We present a detailed report of the connection between long-duration gamma-ray bursts (GRBs) and their accompanying supernovae (SNe). The discussion presented here places emphasis on how observations, and the modelling of observations, have constrained what we know about GRB-SNe. We discuss their photometric and spectroscopic properties, their role as cosmological probes, including their measured luminosity–decline relationships, and how they can be used to measure the Hubble constant. We present a statistical summary of their bolometric properties and use this to determine the properties of the “average” GRB-SN. We discuss their geometry and consider the various physical processes that are thought to power the luminosity of GRB-SNe and whether differences exist between GRB-SNe and the SNe associated with ultra-long-duration GRBs. We discuss how observations of their environments further constrain the physical properties of their progenitor stars and give a brief overview of the current theoretical paradigms of their central engines. We then present an overview of the radioactively powered transients that have been photometrically associated with short-duration GRBs, and we conclude by discussing what additional research is needed to further our understanding of GRB-SNe, in particular the role of binary-formation channels and the connection of GRB-SNe with superluminous SNe.

1. Introduction

Observations have proved the massive-star origins of long-duration GRBs (LGRBs) beyond any reasonable doubt. The temporal and spatial connection between GRB 980425 and broad-lined type Ic (IcBL) SN 1998bw offered the first clues to their nature [1, 2] (Figure 1). The close proximity of this event (; ~40 Mpc), which is still the closest GRB to date, resulted in it becoming one of the most, if not the most, scrutinized GRB-SN in history. It was shown that SN 1998bw had a very large kinetic energy (see Section 4 and Table 3) of ~2 erg, which led it to being referred to as a hypernova [3]. However, given several peculiarities of its -ray properties, including its underluminous -ray luminosity ( erg ), it was doubted whether this event was truly representative of the general LGRB population. This uncertainty persisted for almost five years until the spectroscopic association between cosmological/high-luminosity GRB 030329 ( erg ) and SN 2003dh [46]. GRB 030329 had an exceptionally bright optical afterglow (AG; see Figures 2 and 3), and a careful decomposition of the photometric and spectroscopic observations was required in order to isolate the SN features from the dominant AG light [7] (see Section 2.1 and Figure 4). As was seen for SN 1998bw, SN 2003dh was a type IcBL SN, and its kinetic energy was in excess of  erg, showing that it too was a hypernova.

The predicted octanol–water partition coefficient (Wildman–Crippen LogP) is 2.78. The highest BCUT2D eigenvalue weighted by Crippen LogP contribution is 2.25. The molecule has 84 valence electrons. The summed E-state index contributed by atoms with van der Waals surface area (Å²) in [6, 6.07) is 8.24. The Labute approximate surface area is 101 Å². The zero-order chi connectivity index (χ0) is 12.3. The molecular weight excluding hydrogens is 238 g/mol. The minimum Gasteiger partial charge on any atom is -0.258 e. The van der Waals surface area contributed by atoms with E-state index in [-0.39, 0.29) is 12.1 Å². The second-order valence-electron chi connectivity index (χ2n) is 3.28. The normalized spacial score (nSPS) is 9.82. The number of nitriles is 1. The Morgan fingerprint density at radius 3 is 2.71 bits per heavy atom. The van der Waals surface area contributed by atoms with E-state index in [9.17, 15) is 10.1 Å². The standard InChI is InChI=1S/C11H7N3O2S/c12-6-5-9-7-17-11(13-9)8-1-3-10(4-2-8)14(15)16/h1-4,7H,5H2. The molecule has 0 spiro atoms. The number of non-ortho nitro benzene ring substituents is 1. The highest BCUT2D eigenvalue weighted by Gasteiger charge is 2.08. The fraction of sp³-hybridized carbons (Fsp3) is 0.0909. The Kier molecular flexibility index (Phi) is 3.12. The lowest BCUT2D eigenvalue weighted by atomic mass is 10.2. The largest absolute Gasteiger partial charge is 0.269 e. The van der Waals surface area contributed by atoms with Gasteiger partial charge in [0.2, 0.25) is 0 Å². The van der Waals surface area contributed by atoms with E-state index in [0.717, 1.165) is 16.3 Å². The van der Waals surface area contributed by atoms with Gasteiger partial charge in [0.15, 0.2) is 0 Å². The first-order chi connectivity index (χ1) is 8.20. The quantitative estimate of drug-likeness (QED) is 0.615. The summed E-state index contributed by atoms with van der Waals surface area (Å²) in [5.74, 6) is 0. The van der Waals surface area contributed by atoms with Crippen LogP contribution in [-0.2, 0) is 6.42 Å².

The launch of the Swift satellite [8] dramatically changed the way we studied GRBs and the GRB-SN association, and the number of events detected by this mission has helped increase the GRB-SN sample size by a factor of three since the pre-Swift era. This includes, among many others, the well-studied events GRB 060218/SN 2006aj, GRB 100316D/SN 2010bh, GRB 111209A/SN 2011kl, GRB 120422A/SN 2012bz, GRB 130427A/SN 2013cq, and GRB 130702A/SN 2013dx. A full list of the references to these well-studied spectroscopic GRB-SN associations is found in Table 4.